In a recent publication in the Business Daily, an article written by Dr Edward Omete brought to light all the merits of devolution.it especially captured the apparent benefits awaiting Wanjiku and Onyango as far as healthcare provision is concerned.
Dr Omete arguing from a policy point of view clearly listed the direct benefits that people in far flung areas are set to get from a devolved healthcare and other social amenities.
I couldn't agree with Dr Omete more. That a robust and functional approach health system needs a proactive approach and mentality and not conservatism.
Dr Omete goes ahead to declare that we must endure teething problems for us to achieve a robust and functional health system. I laud him for that, at least it indicates that he is thinking and dreaming of a better healthcare system.
But I must say that Dr Omete's line of thought is entirely skewed. He in fact misses the point altogether! KMPDU and other HCW unions are not opposed to devolution. In fact we highly welcome it. HCW have the best interests of this nation at heart.
Before devolution kicked in, doctors were already on the streets clamoring for a better healthcare system, singing of the MDGs and quoting the Abuja declaration among other policy papers. HCWs welcome every effort aimed at improving the system; after all they are the custodians of the system. Every ill and rot within the system affects them directly; both as service providers and consumers of the system. The impact that the poor system has had on them; physically, economically, emotionally, and socially is so negative that they would dare not oppose efforts to make the system better.
What Dr Omete fails to note is that the structures needed for the practicability of a devolved healthcare are not in place. He also fails to tell the readers of the direct negative impact that a hurried process would have on this cadre of workers. Dr Omete claims that the reason why the National government and other state organs may be opposed to devolving health is because of an intent to consolidate and wrestle power and control. The reverse is also true: the reason why the counties are are so eager to take over these functions has nothing to do with service delivery but a strong urge to consolidate power and control!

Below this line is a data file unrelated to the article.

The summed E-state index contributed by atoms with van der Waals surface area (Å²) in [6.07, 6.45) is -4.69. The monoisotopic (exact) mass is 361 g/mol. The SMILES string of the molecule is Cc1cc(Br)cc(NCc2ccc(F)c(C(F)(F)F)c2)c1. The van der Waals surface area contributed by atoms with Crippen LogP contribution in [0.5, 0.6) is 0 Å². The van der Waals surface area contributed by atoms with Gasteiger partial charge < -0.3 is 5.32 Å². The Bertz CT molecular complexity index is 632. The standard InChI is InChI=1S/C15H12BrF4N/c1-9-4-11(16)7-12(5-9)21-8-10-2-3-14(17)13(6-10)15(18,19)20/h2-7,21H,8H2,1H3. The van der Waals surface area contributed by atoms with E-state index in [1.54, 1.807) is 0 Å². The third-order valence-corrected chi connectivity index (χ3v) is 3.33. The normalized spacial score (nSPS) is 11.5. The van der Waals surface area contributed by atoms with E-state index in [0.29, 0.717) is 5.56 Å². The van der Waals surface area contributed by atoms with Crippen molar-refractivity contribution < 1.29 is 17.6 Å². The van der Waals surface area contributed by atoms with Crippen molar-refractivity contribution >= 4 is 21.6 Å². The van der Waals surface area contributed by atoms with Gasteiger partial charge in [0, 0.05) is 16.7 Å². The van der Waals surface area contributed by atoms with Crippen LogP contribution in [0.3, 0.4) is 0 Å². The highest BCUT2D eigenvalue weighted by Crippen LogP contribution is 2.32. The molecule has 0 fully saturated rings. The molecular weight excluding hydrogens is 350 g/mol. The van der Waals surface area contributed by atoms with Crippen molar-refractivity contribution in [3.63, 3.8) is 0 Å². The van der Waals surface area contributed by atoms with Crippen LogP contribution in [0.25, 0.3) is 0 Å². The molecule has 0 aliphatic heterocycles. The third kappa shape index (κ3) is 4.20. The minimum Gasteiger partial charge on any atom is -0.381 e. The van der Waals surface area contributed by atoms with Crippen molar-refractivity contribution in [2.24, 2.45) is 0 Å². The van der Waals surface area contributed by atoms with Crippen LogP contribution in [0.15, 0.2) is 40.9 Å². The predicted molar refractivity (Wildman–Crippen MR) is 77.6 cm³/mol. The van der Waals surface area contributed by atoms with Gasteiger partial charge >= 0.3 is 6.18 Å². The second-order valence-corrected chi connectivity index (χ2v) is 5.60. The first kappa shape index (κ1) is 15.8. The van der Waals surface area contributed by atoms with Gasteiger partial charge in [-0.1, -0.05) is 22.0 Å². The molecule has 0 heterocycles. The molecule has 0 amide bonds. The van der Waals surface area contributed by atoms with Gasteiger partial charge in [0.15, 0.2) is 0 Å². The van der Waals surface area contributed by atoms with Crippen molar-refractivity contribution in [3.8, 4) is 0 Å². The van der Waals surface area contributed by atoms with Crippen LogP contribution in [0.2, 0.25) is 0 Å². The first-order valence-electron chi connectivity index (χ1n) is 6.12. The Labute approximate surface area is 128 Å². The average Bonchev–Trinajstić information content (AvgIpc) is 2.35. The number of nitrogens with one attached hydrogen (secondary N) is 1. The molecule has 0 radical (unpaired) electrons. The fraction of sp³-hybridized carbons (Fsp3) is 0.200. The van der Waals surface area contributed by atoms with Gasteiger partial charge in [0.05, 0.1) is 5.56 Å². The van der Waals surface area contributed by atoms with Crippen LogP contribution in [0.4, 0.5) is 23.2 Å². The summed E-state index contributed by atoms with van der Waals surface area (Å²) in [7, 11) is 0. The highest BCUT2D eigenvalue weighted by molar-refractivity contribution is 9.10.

Dr Omete selectively fails to mention that most, if not all counties have put plans to cut down the salaries of these workers,some by almost 50%! If the figures released by Kakamega and Kitui counties are anything to go by, then doctors have every right to oppose these process and are justified to take whatever measures available, including industrial action and civil disobedience if need be. Who on earth would support a process that aims to reduce his "Kenyan peanuts" by half?
What of the widespread harassment of HCW by county officials? HCW are working in chaos, receiving threats and intimidation from county reps, county executives and anyone affiliated to the county authorities. Are these the teething problems that Dr Omete wants his colleagues to endure?